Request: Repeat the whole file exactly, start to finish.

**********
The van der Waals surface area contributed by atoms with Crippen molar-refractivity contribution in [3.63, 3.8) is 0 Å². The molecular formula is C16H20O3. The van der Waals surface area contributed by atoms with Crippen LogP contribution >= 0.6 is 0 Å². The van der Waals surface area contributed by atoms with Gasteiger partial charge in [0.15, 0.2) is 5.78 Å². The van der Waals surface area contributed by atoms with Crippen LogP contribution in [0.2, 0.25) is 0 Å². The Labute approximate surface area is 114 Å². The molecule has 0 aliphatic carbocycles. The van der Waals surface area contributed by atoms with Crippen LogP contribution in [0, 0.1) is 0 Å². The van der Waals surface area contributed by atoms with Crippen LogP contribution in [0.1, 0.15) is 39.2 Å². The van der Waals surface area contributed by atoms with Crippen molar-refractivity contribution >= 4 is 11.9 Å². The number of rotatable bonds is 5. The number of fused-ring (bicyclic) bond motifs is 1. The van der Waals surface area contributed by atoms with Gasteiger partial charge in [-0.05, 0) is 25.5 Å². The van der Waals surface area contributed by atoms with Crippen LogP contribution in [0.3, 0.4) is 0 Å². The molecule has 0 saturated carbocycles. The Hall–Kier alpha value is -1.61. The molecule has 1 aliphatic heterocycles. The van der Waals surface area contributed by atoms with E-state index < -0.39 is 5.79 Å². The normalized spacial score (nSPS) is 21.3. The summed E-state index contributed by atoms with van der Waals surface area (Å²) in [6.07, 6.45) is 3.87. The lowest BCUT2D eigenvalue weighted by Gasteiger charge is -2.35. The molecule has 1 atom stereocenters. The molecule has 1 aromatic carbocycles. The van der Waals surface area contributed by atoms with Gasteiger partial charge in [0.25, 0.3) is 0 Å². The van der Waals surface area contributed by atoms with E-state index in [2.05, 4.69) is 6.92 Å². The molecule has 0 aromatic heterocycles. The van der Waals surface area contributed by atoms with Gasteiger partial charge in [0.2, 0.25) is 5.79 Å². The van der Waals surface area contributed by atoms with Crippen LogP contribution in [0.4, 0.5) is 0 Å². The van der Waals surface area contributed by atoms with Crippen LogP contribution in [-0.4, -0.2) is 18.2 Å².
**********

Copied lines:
The van der Waals surface area contributed by atoms with Crippen molar-refractivity contribution in [3.63, 3.8) is 0 Å². The molecular formula is C16H20O3. The van der Waals surface area contributed by atoms with Crippen LogP contribution >= 0.6 is 0 Å². The van der Waals surface area contributed by atoms with Gasteiger partial charge in [0.15, 0.2) is 5.78 Å². The van der Waals surface area contributed by atoms with Crippen LogP contribution in [0.2, 0.25) is 0 Å². The Labute approximate surface area is 114 Å². The molecule has 0 aliphatic carbocycles. The van der Waals surface area contributed by atoms with Crippen LogP contribution in [0, 0.1) is 0 Å². The van der Waals surface area contributed by atoms with Crippen LogP contribution in [0.1, 0.15) is 39.2 Å². The van der Waals surface area contributed by atoms with Crippen molar-refractivity contribution >= 4 is 11.9 Å². The number of rotatable bonds is 5. The number of fused-ring (bicyclic) bond motifs is 1. The van der Waals surface area contributed by atoms with Gasteiger partial charge in [-0.05, 0) is 25.5 Å². The van der Waals surface area contributed by atoms with Crippen LogP contribution in [0.3, 0.4) is 0 Å². The molecule has 0 saturated carbocycles. The Hall–Kier alpha value is -1.61. The molecule has 1 aliphatic heterocycles. The van der Waals surface area contributed by atoms with E-state index < -0.39 is 5.79 Å². The normalized spacial score (nSPS) is 21.3. The summed E-state index contributed by atoms with van der Waals surface area (Å²) in [6.07, 6.45) is 3.87. The lowest BCUT2D eigenvalue weighted by Gasteiger charge is -2.35. The molecule has 1 atom stereocenters. The molecule has 1 aromatic carbocycles. The van der Waals surface area contributed by atoms with Gasteiger partial charge in [0.25, 0.3) is 0 Å². The van der Waals surface area contributed by atoms with E-state index in [2.05, 4.69) is 6.92 Å². The molecule has 0 aromatic heterocycles. The van der Waals surface area contributed by atoms with Gasteiger partial charge in [0.2, 0.25) is 5.79 Å². The van der Waals surface area contributed by atoms with Crippen LogP contribution in [0.4, 0.5) is 0 Å². The van der Waals surface area contributed by atoms with Crippen LogP contribution in [-0.4, -0.2) is 18.2 Å².